10. I first went to Mistral with a girl who was up here from San Fran in 2001. (Thanks Cindy!) She was extremely into good food and on expense account, so she was at Mistral once a week. She knew the chef, William Belickis, very well and introduced me when I went in. This was the very first time I had a tasting menu. It was a life changing experience. Even though we ordered a bottle of wine, they brought us different wines for certain courses; including a sauternes for the foie gras course. It was also the first timeI had ever had foie gras. I was so enthralled with this dining experience, I couldn't stop talking about it for weeks. Coincidentally, the local NPR station was having a restaurant call-in show a week after my meal. I felt compelled to call in. KUOW restaurant show My appearance begins 27 minutes into it. William called me a few weeks after the show aired (I had given him my business card.) He wanted to thank me for what I said on the radio and offered me and a date dinner on him. We've been good friends ever since. The owners of Veil are high school friends from Bainbridge Island. One of them moved into my building about 2 years ago. Through him I met Shannon. We've all become good friends. Of course knowing the owners/chefs of these places may cloud my judgement. But I contend that the places I write about in this blog are truely some of the best in the city. Other places I get to know the owners just from being a regular. Very much like the Fat Guy writes about in Turning the Tables. I've learned that the restaurant industry is quite a small community. All the chefs seem to have worked with each other at some point. So they all know each other. So when I hang with some chef friends after dinner service, I tend to meet other ones as well. It's really pretty cool! At my orphan's Thanksgiving last year, I had chefs from some of the best restaurants in town at my house! How cool is that! Orphan's Thanksgiving 2005 I should also add that the communal table at Salumi is a great place to meet not only chefs, but all kinds of interesting people. You'll read about that tonight.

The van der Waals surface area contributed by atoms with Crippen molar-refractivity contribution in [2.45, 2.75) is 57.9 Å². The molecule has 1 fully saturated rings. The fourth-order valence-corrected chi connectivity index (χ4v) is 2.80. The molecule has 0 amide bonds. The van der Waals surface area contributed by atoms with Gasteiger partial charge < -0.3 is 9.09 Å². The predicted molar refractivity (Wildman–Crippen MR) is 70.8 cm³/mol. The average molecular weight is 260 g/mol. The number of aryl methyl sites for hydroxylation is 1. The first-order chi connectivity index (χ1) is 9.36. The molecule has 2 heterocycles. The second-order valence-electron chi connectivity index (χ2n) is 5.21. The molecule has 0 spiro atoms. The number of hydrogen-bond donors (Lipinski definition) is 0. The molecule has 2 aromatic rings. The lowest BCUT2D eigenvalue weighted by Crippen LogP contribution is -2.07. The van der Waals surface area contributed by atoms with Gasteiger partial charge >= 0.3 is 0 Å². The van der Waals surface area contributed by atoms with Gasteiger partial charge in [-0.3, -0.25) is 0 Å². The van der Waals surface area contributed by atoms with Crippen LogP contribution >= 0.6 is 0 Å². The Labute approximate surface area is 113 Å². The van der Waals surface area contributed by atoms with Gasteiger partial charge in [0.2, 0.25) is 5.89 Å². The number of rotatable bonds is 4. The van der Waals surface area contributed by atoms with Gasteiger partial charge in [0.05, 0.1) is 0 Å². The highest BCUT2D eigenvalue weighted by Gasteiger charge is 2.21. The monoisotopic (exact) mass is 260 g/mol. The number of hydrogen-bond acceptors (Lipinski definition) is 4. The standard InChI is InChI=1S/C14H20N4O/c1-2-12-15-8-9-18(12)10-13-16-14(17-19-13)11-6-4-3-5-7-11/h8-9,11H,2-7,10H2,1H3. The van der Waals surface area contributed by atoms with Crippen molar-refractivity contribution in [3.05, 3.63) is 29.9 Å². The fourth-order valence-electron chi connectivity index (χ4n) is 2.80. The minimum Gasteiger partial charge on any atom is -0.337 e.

11. I wish I was smart enough to be on a Fulbright! It was actually my 4th year of architcture school (5 year BArch program) Luckily, my university offers study abroad programs in Florence, Copenhagen, and Kyushu, Japan. I think I picked the best one! I spent 9 months in school right in the heart of Florence, and traveled around Europe on the weekends and for 3 months after finishing the program. It was one of the best years of my life! You must understand that before I left for Florence, I had only lived in Southern California my whole life. Even worse, only Orange County (behind the Orange Curtain) and Pomona (the armpit of LA.) I ended up getting an apartment with 3 other architecture students 3 blocks from the Duomo and steps from the Mercato Centrale, or San Lorenzo Market. It was in Florence that I realized the importance of buying fresh ingredients every day and getting to know your purveyers. Until that year, I bought everything from the closest grocery store to my house. I really got to know my local bakery, fish guy, meat guy, produce people, and alimentari (small shop selling staples.) The local alimentari also made fresh panini to order. I usually got the same one all the time; Salami piccante con fontina y pesto. It was also in Florence that I started to understand the concept of buying only the best ingredients, and doing very little to them. I also developed a love for Panna. Small packages of very thick cream I used to make white sauces. I can't seem to find that here in Seattle, or back in LA. Anyone? Since I was on a student budget, we never really ate at the very nice places. But boy! did I ever have some good food that year. One of my favorite places was a small sandwich shop inside a little tunnel called Antico Noe. The other side of the tunnel from Noe was another tiny hole in the wall (literally) that made the best falafel and shawarma sandwiches. My usual order was a shawarma piccante and an aranccino. Aranccini are rice balls with meat that are breaded and deep fried. Mmmmmmmmm! Another favorite of ours is il Latini. Large communal table. Two set seatings a night. Family style dinners. Hundreds of prociutto hanging from the ceiling. When the meal was finishing, two guys came to the table. One tall and thin, the other short and round. We called them Laurel and Hardy. The tall one pointed around the table and told the short guy what we had. The short guy wrote nothing down, but told us what we owed. Human calculator. I miss Florence! I haven't been back since 1995. I need to go!